Based on the documentary evidence adduced, as well as the respondent's own admissions, we find that all ten charges of the petition should have been sustained by the Special Referee. Hence, the Grievance Committee's motion to confirm the Special Referee's report to the extent that it sustained charges 1 through 4 and 6 through 10 and to disaffirm to the extent that it failed to sustain charge 5, is granted.

In determining an appropriate measure of discipline to impose, the Grievance Committee has informed the Court that the respondent has no prior disciplinary history. The respondent contends that the complaint brought against him by his former partner was motivated by revenge; however, there is no evidence offered on the record in support of that contention. Moreover, the contention is inconsistent with the respondent's admissions in the course of this proceeding, and from his testimony at his examinations under oath and throughout the hearing.

While the respondent is guilty of technical conversions and bookkeeping lapses, it appears that no member of the public has suffered harm or complained. However, his drawing of IOLA account checks to cash and signing his former partner's name on IOLA checks without his consent evince a disregard of the disciplinary rules. In knowingly submitting false occupancy agreements to lenders, the respondent engaged in conduct involving fraud, dishonesty, deceit, or misrepresentation.

Balancing the nature of the respondent's misconduct with his previously unblemished record, his prompt remedial action and acceptance of responsibility for his failings, he is suspended from the practice of law for three years.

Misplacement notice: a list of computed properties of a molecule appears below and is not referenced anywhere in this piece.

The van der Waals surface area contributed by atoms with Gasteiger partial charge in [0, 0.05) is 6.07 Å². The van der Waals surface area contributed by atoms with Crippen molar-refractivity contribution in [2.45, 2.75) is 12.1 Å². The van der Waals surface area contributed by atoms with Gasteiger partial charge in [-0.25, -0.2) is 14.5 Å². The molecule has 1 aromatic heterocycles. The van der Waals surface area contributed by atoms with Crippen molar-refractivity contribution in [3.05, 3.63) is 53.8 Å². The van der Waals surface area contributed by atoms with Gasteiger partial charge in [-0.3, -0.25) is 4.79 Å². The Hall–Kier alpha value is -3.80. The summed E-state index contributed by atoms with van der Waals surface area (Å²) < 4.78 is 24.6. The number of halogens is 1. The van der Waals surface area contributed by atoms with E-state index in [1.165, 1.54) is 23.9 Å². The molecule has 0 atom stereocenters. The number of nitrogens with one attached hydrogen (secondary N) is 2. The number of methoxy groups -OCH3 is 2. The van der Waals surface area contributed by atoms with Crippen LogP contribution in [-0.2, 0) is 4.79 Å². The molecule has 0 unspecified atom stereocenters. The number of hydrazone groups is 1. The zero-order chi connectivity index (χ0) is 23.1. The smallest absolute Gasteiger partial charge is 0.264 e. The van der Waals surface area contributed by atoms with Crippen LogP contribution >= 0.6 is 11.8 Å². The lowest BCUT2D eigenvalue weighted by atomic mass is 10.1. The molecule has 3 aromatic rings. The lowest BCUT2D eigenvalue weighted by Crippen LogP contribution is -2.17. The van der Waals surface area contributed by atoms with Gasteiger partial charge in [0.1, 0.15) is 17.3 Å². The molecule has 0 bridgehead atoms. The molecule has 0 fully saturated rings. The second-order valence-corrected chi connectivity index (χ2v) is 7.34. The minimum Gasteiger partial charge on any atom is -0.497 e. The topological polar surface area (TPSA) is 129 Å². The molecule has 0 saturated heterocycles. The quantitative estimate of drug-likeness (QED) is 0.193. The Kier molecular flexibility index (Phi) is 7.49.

DECISION & ORDER

PRUDENTI, P.J., MASTRO, RIVERA, SPOLZINO and SANTUCCI, JJ., concur.

ORDERED that the petitioner's motion to confirm in part and disaffirm in part the report of the Special Referee is granted, and all 10 charges of the petition are sustained; and it is further,

ORDERED that the respondent, Jonathan Mason-Kinsey, admitted as Jonathan G. Mason-Kinsey, is suspended from the practice of law for a period of three years, commencing October 15, 2009, and continuing until further order of this Court, with leave to apply for reinstatement no sooner than six months prior to the expiration of the said period of three years, upon furnishing satisfactory proof that during said period he (1) refrained from practicing or attempting to practice law, (2) fully complied with this order and with the terms and provisions of the written rules governing the conduct of disbarred, suspended, and resigned attorneys (22 NYCRR 691.10), (3) complied with the applicable continuing legal education requirements of 22 NYCRR 691.11(c)(2); and (4) otherwise properly conducted himself; and it is further,

ORDERED that pursuant to Judiciary Law § 90, during the period of suspension and until the further order of this Court, the respondent, Jonathan Mason-Kinsey, admitted as Jonathan G. Mason-Kinsey, shall desist and refrain from (l) practicing law in any form, either as principal or agent, clerk, or employee of another, (2) appearing as an attorney or counselor-at-law before any court, Judge, Justice, board, commission, or other public authority, (3) giving to another an opinion as to the law or its application or any advice in relation thereto, and (4) holding himself out in any way as an attorney and counselor-at-law; and it is further,

ORDERED that if the respondent, Jonathan Mason-Kinsey, admitted as Jonathan G. Mason-Kinsey, has been issued a secure pass by the Office of Court Administration, it shall be returned forthwith to the issuing agency and the respondent shall certify to the same in his affidavit of compliance pursuant to 22 NYCRR 691.10(f).

20090915